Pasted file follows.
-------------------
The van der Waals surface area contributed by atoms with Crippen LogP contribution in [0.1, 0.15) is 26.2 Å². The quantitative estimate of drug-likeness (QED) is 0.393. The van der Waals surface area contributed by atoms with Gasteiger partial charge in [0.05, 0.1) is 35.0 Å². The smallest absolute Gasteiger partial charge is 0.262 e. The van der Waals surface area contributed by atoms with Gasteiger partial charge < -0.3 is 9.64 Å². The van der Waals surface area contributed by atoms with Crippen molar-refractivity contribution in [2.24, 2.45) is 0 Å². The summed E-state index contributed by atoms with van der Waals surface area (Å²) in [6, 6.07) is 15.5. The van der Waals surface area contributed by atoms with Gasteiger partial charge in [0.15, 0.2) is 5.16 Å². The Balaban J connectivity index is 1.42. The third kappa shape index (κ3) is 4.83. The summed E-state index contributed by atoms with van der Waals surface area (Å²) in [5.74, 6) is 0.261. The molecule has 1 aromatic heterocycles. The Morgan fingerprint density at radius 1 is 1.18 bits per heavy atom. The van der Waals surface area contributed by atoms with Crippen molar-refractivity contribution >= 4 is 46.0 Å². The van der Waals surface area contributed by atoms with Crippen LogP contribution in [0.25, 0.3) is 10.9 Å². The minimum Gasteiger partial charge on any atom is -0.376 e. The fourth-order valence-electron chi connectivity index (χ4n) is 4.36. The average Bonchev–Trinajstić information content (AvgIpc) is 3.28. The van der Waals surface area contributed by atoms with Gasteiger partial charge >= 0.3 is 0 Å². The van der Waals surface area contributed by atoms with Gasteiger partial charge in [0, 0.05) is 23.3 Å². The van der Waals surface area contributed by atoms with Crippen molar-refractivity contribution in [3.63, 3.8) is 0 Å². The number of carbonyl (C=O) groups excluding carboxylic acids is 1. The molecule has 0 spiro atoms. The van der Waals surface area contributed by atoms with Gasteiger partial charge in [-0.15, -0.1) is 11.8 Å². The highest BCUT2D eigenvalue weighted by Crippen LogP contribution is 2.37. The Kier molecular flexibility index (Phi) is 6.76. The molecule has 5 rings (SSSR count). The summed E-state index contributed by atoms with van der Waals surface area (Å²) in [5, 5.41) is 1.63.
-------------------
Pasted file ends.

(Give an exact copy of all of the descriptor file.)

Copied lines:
The van der Waals surface area contributed by atoms with Crippen LogP contribution in [0.1, 0.15) is 26.2 Å². The quantitative estimate of drug-likeness (QED) is 0.393. The van der Waals surface area contributed by atoms with Gasteiger partial charge in [0.05, 0.1) is 35.0 Å². The smallest absolute Gasteiger partial charge is 0.262 e. The van der Waals surface area contributed by atoms with Gasteiger partial charge < -0.3 is 9.64 Å². The van der Waals surface area contributed by atoms with Crippen molar-refractivity contribution in [2.24, 2.45) is 0 Å². The summed E-state index contributed by atoms with van der Waals surface area (Å²) in [6, 6.07) is 15.5. The van der Waals surface area contributed by atoms with Gasteiger partial charge in [0.15, 0.2) is 5.16 Å². The Balaban J connectivity index is 1.42. The third kappa shape index (κ3) is 4.83. The summed E-state index contributed by atoms with van der Waals surface area (Å²) in [5.74, 6) is 0.261. The molecule has 1 aromatic heterocycles. The Morgan fingerprint density at radius 1 is 1.18 bits per heavy atom. The van der Waals surface area contributed by atoms with Crippen molar-refractivity contribution >= 4 is 46.0 Å². The van der Waals surface area contributed by atoms with Crippen LogP contribution in [0.25, 0.3) is 10.9 Å². The minimum Gasteiger partial charge on any atom is -0.376 e. The fourth-order valence-electron chi connectivity index (χ4n) is 4.36. The average Bonchev–Trinajstić information content (AvgIpc) is 3.28. The van der Waals surface area contributed by atoms with Gasteiger partial charge >= 0.3 is 0 Å². The van der Waals surface area contributed by atoms with Gasteiger partial charge in [0, 0.05) is 23.3 Å². The van der Waals surface area contributed by atoms with Crippen molar-refractivity contribution in [3.63, 3.8) is 0 Å². The number of carbonyl (C=O) groups excluding carboxylic acids is 1. The molecule has 0 spiro atoms. The van der Waals surface area contributed by atoms with Gasteiger partial charge in [-0.15, -0.1) is 11.8 Å². The highest BCUT2D eigenvalue weighted by Crippen LogP contribution is 2.37. The Kier molecular flexibility index (Phi) is 6.76. The molecule has 5 rings (SSSR count). The summed E-state index contributed by atoms with van der Waals surface area (Å²) in [5, 5.41) is 1.63.